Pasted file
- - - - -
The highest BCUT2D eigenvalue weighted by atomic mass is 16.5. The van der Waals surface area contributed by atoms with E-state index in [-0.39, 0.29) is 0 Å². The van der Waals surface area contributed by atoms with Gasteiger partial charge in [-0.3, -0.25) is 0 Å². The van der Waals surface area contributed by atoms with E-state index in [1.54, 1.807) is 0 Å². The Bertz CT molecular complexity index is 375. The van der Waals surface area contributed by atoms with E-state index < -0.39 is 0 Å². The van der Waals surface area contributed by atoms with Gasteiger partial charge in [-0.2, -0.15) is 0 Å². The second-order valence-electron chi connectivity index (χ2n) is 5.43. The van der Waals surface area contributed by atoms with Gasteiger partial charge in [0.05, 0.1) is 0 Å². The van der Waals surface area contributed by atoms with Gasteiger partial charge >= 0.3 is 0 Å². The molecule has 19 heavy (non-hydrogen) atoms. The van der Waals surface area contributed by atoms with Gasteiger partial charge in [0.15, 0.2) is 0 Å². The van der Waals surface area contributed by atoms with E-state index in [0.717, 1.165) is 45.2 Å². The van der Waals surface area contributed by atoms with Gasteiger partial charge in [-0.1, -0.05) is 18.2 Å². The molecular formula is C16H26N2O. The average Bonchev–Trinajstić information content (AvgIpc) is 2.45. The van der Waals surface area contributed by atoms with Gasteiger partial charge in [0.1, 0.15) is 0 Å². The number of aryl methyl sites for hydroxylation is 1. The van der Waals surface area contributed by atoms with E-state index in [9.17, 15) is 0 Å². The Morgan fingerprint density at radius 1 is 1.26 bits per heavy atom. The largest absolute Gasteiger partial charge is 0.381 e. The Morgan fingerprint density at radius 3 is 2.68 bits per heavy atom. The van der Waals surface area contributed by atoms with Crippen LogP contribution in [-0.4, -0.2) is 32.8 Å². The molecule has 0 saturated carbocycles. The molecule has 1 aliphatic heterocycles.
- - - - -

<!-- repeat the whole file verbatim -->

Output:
The highest BCUT2D eigenvalue weighted by atomic mass is 16.5. The van der Waals surface area contributed by atoms with E-state index in [-0.39, 0.29) is 0 Å². The van der Waals surface area contributed by atoms with Gasteiger partial charge in [-0.3, -0.25) is 0 Å². The van der Waals surface area contributed by atoms with E-state index in [1.54, 1.807) is 0 Å². The Bertz CT molecular complexity index is 375. The van der Waals surface area contributed by atoms with E-state index < -0.39 is 0 Å². The van der Waals surface area contributed by atoms with Gasteiger partial charge in [-0.2, -0.15) is 0 Å². The second-order valence-electron chi connectivity index (χ2n) is 5.43. The van der Waals surface area contributed by atoms with Gasteiger partial charge in [0.05, 0.1) is 0 Å². The van der Waals surface area contributed by atoms with Gasteiger partial charge >= 0.3 is 0 Å². The molecule has 19 heavy (non-hydrogen) atoms. The van der Waals surface area contributed by atoms with Gasteiger partial charge in [0.15, 0.2) is 0 Å². The van der Waals surface area contributed by atoms with E-state index in [0.717, 1.165) is 45.2 Å². The van der Waals surface area contributed by atoms with Gasteiger partial charge in [-0.1, -0.05) is 18.2 Å². The molecular formula is C16H26N2O. The average Bonchev–Trinajstić information content (AvgIpc) is 2.45. The van der Waals surface area contributed by atoms with Gasteiger partial charge in [0.1, 0.15) is 0 Å². The number of aryl methyl sites for hydroxylation is 1. The van der Waals surface area contributed by atoms with E-state index in [9.17, 15) is 0 Å². The Morgan fingerprint density at radius 1 is 1.26 bits per heavy atom. The largest absolute Gasteiger partial charge is 0.381 e. The Morgan fingerprint density at radius 3 is 2.68 bits per heavy atom. The van der Waals surface area contributed by atoms with Crippen LogP contribution in [-0.4, -0.2) is 32.8 Å². The molecule has 0 saturated carbocycles. The molecule has 1 aliphatic heterocycles.